A Sage of Our Times – Immanuel Wallerstein
Wallerstein stood firmly on the side of the oppressed people around the world. He was widely read in Kurdistan, and many of the concepts he developed over time have proved very influential on the thinking of freedom-loving people in the Middle East.
International Initiative “Freedom for Abdullah Öcalan–Peace in Kurdistan” released a statement paying tribute to Immanuel Wallerstein who passed away on August 31.
The statement reads as follows;
“Our collective hearts are heavy with sympathy upon learning of the death of Immanuel Wallerstein. His loss is a profound loss for us all. What set Wallerstein apart from other sociologists was that he had a much stronger analysis of how to break from the world-system.
In this sense, both Fernand Braudel in his analysis of the world history through different terms and especially the longue durée and Wallerstein through his world-system analysis have immensely contributed to Abdullah Öcalan and the Kurdish freedom movement in better analyzing the defeat of actually existing socialism. But not only this, their contribution can be better observed in Öcalan’s choice of unit of analysis for the historical-society: moral and political society.
For several decades Immanuel Wallerstein stood firmly on the side of the oppressed people around the world. He was widely read in Kurdistan, and many of the concepts he developed over time have proved very influential on the thinking of freedom-loving people in the Middle East. Most notably, Abdullah Öcalan read numerous books by Immanuel Wallerstein and mentions him as a primary influence. After having read volume I and II of Wallerstein’s magnum opus, The Modern World-System, he frequently asked his lawyers when volume III would finally be published in Turkish (it eventually came out in 2011). He even asked them to inquire into the possibilities of speeding up the publication process.
Wallerstein’s recurring emphasis on the possibility and importance of political intervention especially in the current period of chaos (Utopistics) is a recurring motive in Öcalan’s prison writings. Wallerstein’s criticism of the current state of the social sciences (Unthinking Social Science) and the suggestions of the Gulbenkian commission (Open the Social Sciences) he chaired find their echo in Öcalan’s search for a new paradigm and his suggestion for an academy system.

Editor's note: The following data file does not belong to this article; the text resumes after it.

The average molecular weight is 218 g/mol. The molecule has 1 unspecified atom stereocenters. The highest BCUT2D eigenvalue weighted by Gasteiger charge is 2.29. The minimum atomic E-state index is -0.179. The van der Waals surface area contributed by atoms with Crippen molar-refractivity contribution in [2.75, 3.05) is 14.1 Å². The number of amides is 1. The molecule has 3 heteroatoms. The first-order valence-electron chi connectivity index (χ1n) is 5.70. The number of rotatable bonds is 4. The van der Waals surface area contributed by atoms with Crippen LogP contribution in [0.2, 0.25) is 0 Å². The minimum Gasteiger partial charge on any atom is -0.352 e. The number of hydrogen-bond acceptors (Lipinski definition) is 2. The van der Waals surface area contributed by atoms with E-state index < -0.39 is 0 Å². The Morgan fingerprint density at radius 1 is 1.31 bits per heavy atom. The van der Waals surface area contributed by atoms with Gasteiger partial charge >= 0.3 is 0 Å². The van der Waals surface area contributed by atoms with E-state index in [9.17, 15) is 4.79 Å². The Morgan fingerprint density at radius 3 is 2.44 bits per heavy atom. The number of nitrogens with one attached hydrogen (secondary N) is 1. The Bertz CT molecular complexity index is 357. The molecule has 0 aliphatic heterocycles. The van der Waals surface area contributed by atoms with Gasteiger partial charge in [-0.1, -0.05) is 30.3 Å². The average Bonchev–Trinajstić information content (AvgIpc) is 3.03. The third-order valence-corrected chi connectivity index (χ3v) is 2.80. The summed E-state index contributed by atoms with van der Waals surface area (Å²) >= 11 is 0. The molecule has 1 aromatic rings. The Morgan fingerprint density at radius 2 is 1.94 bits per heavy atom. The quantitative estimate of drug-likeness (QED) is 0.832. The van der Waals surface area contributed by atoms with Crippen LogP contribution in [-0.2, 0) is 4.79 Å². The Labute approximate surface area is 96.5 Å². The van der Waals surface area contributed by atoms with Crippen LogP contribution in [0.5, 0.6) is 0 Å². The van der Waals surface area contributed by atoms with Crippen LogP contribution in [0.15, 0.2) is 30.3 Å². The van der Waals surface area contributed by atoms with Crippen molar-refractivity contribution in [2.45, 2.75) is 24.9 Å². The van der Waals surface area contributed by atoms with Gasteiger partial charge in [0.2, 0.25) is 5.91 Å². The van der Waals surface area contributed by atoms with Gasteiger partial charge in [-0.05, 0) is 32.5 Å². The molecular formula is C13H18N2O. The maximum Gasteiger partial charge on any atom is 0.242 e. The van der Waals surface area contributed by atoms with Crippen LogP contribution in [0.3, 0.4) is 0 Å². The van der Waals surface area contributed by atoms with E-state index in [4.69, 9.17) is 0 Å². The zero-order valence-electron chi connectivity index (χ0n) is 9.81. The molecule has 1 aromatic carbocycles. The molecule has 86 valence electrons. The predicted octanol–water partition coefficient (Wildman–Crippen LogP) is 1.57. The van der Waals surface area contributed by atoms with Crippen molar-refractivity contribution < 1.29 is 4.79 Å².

Öcalan praises Wallerstein in his prison writings for being able to distance himself greatly from rigid determinism. An example is the message he sent to the 2012 Challenging Capitalist Modernity conference in Hamburg, Germany, where he stated that “... an exhilarating moment in which every nano-input by every individual or group matters and can affect the ultimate outcome of our struggle to replace this system with a much more humane system”.
Wallerstein not only possessed the most competent power to evaluate the method and knowledge systems that led to the ‘official modernity’, he also stood with those who were vulnerable and who waged a struggle. One found him supporting the release of critically ill prisoners in Turkey in 2014, demanding freedom for Abdullah Öcalan and all the political prisoners in Turkey, or as he evaluated the solution to the Kurdish question in his preface to the Road Map for Negotiations by Abdullah Öcalan.
“Wallerstein does not at all believe in a solution within the system,” said Öcalan “he is very radical about it. He keeps on reiterating—tirelessly—that the crisis we are going through is systemic and structural and proposes, and rightly so, that we all embrace the intellectual, moral and political tasks. (...) Many lessons can be deduced from his analysis as he tells us how much intellectual capital is dependent on capitalist modernity and that a radical break is necessary.” Wallerstein, ended his message to our conference by saying (and not excluding himself) “once we have made our moral choice, we must devise the political strategy that will most help us to prevail. I myself believe this has to involve a very wide coalition of forces of the entire world Left.”
The struggle for freedom of the Kurdish people and women is spreading extensively in order to build a democratic, women’s freedom and ecological society: the system of democratic civilization to be their choice as a way out of this chaos. Immanuel Wallerstein will best be honored in our success in three intertwined tasks – as he put it, “I wish us well on all three intertwined tasks: analytic probity, moral choice, and effective political strategy.”
The world knew him as a great thinker. At home though, he was gentle to his guests, caring and modest. We lost a true sage of the 21st century.”